Tag Archives: Short Stories

These Children Who Come At You With Knives

Title: These Children Who Come At You With Knives and Other Fairy Tales

Author: Jim Knipfel

Publisher: Simon & Schuster, June 2010

Summary: Fractured fairy tales have long been a popular genre in youth literature, and in this wicked, inspired collection, the grown-ups finally get their own twisted takes on ‘happily ever after.’ If you are expecting a modern-day Cinderella or Little Mermaid story, this is not the book for you.

Instead, you will meet a chicken who is too smart for her own good, a demented gnome bent on world domination, and a gossipy houseplant that would give Audrey II from Little Shop of Horrors a run for her (it’s?) money. And it’s not giving too much away by saying that none of the stories has the traditional fairy tale ending. This bold collection will make you laugh and squirm at the same time.

Who will like this book?: Fans of satire. Cynics. People who think to themselves, ‘if Cinderella’s slippers were really made of glass, wouldn’t she cut up her feet?’

If you like this, read this: Another great (albeit less brutal) take on fairy tales for grown-ups, the Fables graphic novel series by Bill Willingham.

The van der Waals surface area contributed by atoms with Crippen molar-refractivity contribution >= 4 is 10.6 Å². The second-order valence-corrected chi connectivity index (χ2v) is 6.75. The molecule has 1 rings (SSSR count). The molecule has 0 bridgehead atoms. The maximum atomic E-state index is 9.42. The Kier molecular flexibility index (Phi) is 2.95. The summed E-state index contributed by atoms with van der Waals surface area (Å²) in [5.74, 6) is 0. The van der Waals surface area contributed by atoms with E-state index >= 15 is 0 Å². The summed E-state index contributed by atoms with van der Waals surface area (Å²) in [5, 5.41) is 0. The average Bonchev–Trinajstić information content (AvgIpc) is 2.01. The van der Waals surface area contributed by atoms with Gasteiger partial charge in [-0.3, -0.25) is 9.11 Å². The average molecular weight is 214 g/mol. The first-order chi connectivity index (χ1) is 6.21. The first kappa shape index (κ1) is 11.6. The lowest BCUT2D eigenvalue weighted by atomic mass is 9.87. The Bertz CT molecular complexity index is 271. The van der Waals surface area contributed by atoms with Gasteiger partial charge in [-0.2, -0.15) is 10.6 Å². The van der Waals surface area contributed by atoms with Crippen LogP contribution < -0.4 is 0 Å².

Recommended by: Nicole, Teen Librarian

Where the God of Love Hangs Out

Title: Where The God of Love Hangs Out

Author: Amy Bloom

Publisher: Random House, January 2010

Summary: Amy Bloom’s new collection of short stories will make you laugh, cry, cringe and gasp and it is possible that you will feel all these emotions in just one story. In this book there are two sets of stories that are intertwined and then there are four stand alone stories. One set of stories revolve around William, Isabel, Clare and Charles who are old friends until two of them start an affair. The other set of stories are about a mother and her stepson and what foolishly happens after the death of her husband! Bloom writes about life and love in a real way which is sometimes messy, sometimes raw and sometimes joyous. The characters are so memorable and each story will leave you satisfied but also hungering for more! Bloom explores the themes of love, aging and death with such grace and gusto that she will blow you away. At the core of every story is family in all their glory – good, bad and ugly. I could not put this book down and then it stayed with me long after the last page.